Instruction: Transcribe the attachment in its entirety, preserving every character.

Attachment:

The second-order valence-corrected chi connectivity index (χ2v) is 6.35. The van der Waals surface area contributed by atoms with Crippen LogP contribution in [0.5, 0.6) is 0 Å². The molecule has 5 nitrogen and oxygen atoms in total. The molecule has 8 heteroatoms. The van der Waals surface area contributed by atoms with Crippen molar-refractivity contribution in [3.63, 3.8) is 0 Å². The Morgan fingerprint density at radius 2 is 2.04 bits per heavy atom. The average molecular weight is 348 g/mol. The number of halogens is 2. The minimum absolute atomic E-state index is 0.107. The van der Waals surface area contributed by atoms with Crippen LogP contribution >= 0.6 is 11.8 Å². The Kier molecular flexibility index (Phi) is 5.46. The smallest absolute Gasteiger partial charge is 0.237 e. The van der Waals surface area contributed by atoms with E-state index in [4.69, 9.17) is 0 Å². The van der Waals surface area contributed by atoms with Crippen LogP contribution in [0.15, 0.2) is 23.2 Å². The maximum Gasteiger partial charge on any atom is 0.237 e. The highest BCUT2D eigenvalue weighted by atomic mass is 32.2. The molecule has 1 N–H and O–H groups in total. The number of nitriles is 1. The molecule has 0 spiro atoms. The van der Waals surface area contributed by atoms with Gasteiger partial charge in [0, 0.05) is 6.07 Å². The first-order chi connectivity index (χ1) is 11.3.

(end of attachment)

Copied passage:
The second-order valence-corrected chi connectivity index (χ2v) is 6.35. The van der Waals surface area contributed by atoms with Crippen LogP contribution in [0.5, 0.6) is 0 Å². The molecule has 5 nitrogen and oxygen atoms in total. The molecule has 8 heteroatoms. The van der Waals surface area contributed by atoms with Crippen molar-refractivity contribution in [3.63, 3.8) is 0 Å². The Morgan fingerprint density at radius 2 is 2.04 bits per heavy atom. The average molecular weight is 348 g/mol. The number of halogens is 2. The minimum absolute atomic E-state index is 0.107. The van der Waals surface area contributed by atoms with Crippen LogP contribution >= 0.6 is 11.8 Å². The Kier molecular flexibility index (Phi) is 5.46. The smallest absolute Gasteiger partial charge is 0.237 e. The van der Waals surface area contributed by atoms with E-state index in [4.69, 9.17) is 0 Å². The van der Waals surface area contributed by atoms with Crippen LogP contribution in [0.15, 0.2) is 23.2 Å². The maximum Gasteiger partial charge on any atom is 0.237 e. The highest BCUT2D eigenvalue weighted by atomic mass is 32.2. The molecule has 1 N–H and O–H groups in total. The number of nitriles is 1. The molecule has 0 spiro atoms. The van der Waals surface area contributed by atoms with Gasteiger partial charge in [0, 0.05) is 6.07 Å². The first-order chi connectivity index (χ1) is 11.3.